Too often, school work is narrow and restricted: write a report on your favorite animal; complete unit tests on all the major concepts; assemble a triboard display of your learnings. And it would be possible to make the same mistake with digital technologies: word process your report on your favorite animal; submit the on-line quiz at the end of your unit; make a Power Point presentation of your findings.
It is worth spending just a moment to think about the implications of the word "task", and why we have called this section Creating Great Tasks, not Creating Great Assignments. The focus must be on what students do, what they create, what they build. And for that focus, the word task serves as a powerful reminder that building takes time, and that "learning is an active process, in which people actively construct knowledge from their experiences in the world. People don't get ideas; they make them…People construct new knowledge with particular effectiveness when they are engaged in constructing personally-meaningful products. They might be constructing sand castles, poems, LEGO machines (Resnick, 1994), or computer programs (Harel, 1991; Kafai, 1995). What's important is that they are actively engaged in creating something that is meaningful to themselves or to others around them.
Teachers have the opportunity to start thinking in quite different ways about how to create and organize compelling tasks rather than school assignments. Are digital technologies needed to do this? Of course not.
But should teachers use digital technologies? Of course. We live in a world in which the new technologies have opened windows on the world. Digital technologies are already a vibrant a part of children's lives outside school. The real question for schools is not whether we should allow them to explore the world with technology. It is how we do this in powerful and compelling ways.
Here are some principles to keep in mind as you start to design intriguing tasks/activites for students:
- If you were to show a great task/activity to someone who has strong expertise in the subject, they would recognize it. They would see an issue or problem that is actually important in their field, or a way of working that is true to the thinking of the subject. The point of access you create in a great task doesn't "dumb down" the life of a subject or discipline. Instead, it lets students into these big areas in enchanting ways.
- In a great task, students are designers and builders who confront and try to resolve complex problems. They don't just think about concepts; they dig in and make something that requires them to encounter and understand fundamental issues in the subject.
- Great tasks create spaces in which students have a genuine voice in what the next steps will be. Weak tasks have next steps entirely predetermined either by the teachers (think about workbooks here) or by a computer program (think about computer assisted instruction). In a great task, the discoveries each student is making individually and as part of a team actually determine what they have to do next.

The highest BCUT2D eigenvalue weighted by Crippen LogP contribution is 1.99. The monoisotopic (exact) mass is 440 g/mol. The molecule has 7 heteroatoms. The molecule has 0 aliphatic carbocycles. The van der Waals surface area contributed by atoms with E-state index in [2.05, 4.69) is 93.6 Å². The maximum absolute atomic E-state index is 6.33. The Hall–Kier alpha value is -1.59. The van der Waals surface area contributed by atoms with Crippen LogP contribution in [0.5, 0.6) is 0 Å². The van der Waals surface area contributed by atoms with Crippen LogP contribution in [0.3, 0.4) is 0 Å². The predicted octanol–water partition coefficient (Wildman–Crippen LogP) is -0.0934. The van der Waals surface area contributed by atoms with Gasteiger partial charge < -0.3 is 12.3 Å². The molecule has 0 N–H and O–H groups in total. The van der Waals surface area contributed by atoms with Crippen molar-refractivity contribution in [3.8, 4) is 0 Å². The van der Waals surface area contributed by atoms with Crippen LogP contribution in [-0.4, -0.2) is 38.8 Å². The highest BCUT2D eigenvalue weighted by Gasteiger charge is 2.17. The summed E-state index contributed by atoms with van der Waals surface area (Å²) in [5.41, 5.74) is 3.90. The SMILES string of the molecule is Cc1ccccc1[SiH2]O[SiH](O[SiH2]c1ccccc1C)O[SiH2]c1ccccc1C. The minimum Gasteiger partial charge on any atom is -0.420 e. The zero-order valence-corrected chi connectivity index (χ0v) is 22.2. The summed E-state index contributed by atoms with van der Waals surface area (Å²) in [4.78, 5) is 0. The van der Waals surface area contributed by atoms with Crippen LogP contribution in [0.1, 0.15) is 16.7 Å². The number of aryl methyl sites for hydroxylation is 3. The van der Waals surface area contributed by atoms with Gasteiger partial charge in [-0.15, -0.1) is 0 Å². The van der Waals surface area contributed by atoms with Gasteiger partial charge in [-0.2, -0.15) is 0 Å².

- Great tasks create opportunities for students to encounter the real dilemmas, struggles and problems that characterize the subject.
Misconception: Too often, teachers assume that a task should be easy enough for students to complete without struggle, frustration or failures along the way. In a great task, the difficulties are part of the learning. The struggles usually mark genuine encounters with matters at the heart of the subject. The teaching point is not to avoid those places, but to support students to learn from, and through, them. Students' struggles will give you strong indicators of where teaching and coaching need to come--just in time to be meaningful and useful.
- Great tasks encourage students to develop strong "habits of mind" that promote the cultivation of
- Questions of evidence, or 'How do we know what we know?'
- The question of viewpoint in all its multiplicity, or 'Who's speaking?'
- The search for connections and patterns, or 'What causes what?'
- Supposition, or 'How might things have been different?'
- And finally, why any of it matters, or 'Who cares?'
- Great tasks allow students to do things at a level of complexity and sophistication impossible without digital technologies. They permit learners to explore complex and changing relationships between variables; bring multiple perspectives to bear on the same problem; open communication and information channels to peers and to experts; draw upon dynamic and rich data sets; publish their own work to contribute to the knowledge of the world.
- Great tasks let students play seriously with digital technologies at all stages of an investigation.
Misconception: Because technologies are thinking and building tools, their use should pervade all stages of a project or investigation, not just in the final presentation. It is easy to get sidetracked into "old thinking" that assumes that students do the "real work" of research and learning in traditional ways by handwriting jot notes and rough copies first then transforming them into polished presentations later. Writing "good copies" of stories becomes mainly a matter of keyboarding, not a way of moving ideas and words around. Fonts, backgrounds, graphics and sound become frills rather than essential parts of the message--and traditional assumptions about "beginning, middle and end" go largely unchallenged.